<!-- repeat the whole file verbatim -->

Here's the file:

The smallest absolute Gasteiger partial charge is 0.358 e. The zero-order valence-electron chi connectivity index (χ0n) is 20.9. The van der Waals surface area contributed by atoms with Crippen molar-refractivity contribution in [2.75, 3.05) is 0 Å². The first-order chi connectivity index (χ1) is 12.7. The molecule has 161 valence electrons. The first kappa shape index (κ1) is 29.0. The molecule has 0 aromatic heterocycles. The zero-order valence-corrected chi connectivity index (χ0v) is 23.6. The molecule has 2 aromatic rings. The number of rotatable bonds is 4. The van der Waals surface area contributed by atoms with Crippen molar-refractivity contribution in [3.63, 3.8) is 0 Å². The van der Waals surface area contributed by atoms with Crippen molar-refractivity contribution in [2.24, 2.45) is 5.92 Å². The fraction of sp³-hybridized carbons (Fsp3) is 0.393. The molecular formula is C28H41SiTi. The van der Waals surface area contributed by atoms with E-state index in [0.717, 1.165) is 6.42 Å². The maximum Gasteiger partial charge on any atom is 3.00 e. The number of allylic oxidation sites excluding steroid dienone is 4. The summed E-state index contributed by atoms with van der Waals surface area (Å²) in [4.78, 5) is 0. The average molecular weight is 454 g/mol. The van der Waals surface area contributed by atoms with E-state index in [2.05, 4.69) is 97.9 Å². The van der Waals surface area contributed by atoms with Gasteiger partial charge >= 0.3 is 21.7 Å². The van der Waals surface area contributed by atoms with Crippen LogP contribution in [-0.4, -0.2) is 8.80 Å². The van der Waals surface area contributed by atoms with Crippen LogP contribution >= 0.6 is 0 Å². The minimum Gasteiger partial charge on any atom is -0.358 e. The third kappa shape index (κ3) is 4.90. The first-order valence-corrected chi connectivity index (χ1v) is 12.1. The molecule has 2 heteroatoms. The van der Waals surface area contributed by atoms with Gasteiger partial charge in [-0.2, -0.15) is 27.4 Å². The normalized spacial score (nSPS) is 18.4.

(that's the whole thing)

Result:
The smallest absolute Gasteiger partial charge is 0.358 e. The zero-order valence-electron chi connectivity index (χ0n) is 20.9. The van der Waals surface area contributed by atoms with Crippen molar-refractivity contribution in [2.75, 3.05) is 0 Å². The first-order chi connectivity index (χ1) is 12.7. The molecule has 161 valence electrons. The first kappa shape index (κ1) is 29.0. The molecule has 0 aromatic heterocycles. The zero-order valence-corrected chi connectivity index (χ0v) is 23.6. The molecule has 2 aromatic rings. The number of rotatable bonds is 4. The van der Waals surface area contributed by atoms with Crippen molar-refractivity contribution in [3.63, 3.8) is 0 Å². The van der Waals surface area contributed by atoms with Crippen molar-refractivity contribution in [2.24, 2.45) is 5.92 Å². The fraction of sp³-hybridized carbons (Fsp3) is 0.393. The molecular formula is C28H41SiTi. The van der Waals surface area contributed by atoms with E-state index in [0.717, 1.165) is 6.42 Å². The maximum Gasteiger partial charge on any atom is 3.00 e. The number of allylic oxidation sites excluding steroid dienone is 4. The summed E-state index contributed by atoms with van der Waals surface area (Å²) in [4.78, 5) is 0. The average molecular weight is 454 g/mol. The van der Waals surface area contributed by atoms with E-state index in [2.05, 4.69) is 97.9 Å². The van der Waals surface area contributed by atoms with Gasteiger partial charge >= 0.3 is 21.7 Å². The van der Waals surface area contributed by atoms with Crippen LogP contribution in [-0.4, -0.2) is 8.80 Å². The van der Waals surface area contributed by atoms with Crippen LogP contribution >= 0.6 is 0 Å². The minimum Gasteiger partial charge on any atom is -0.358 e. The third kappa shape index (κ3) is 4.90. The first-order valence-corrected chi connectivity index (χ1v) is 12.1. The molecule has 2 heteroatoms. The van der Waals surface area contributed by atoms with Gasteiger partial charge in [-0.2, -0.15) is 27.4 Å². The normalized spacial score (nSPS) is 18.4.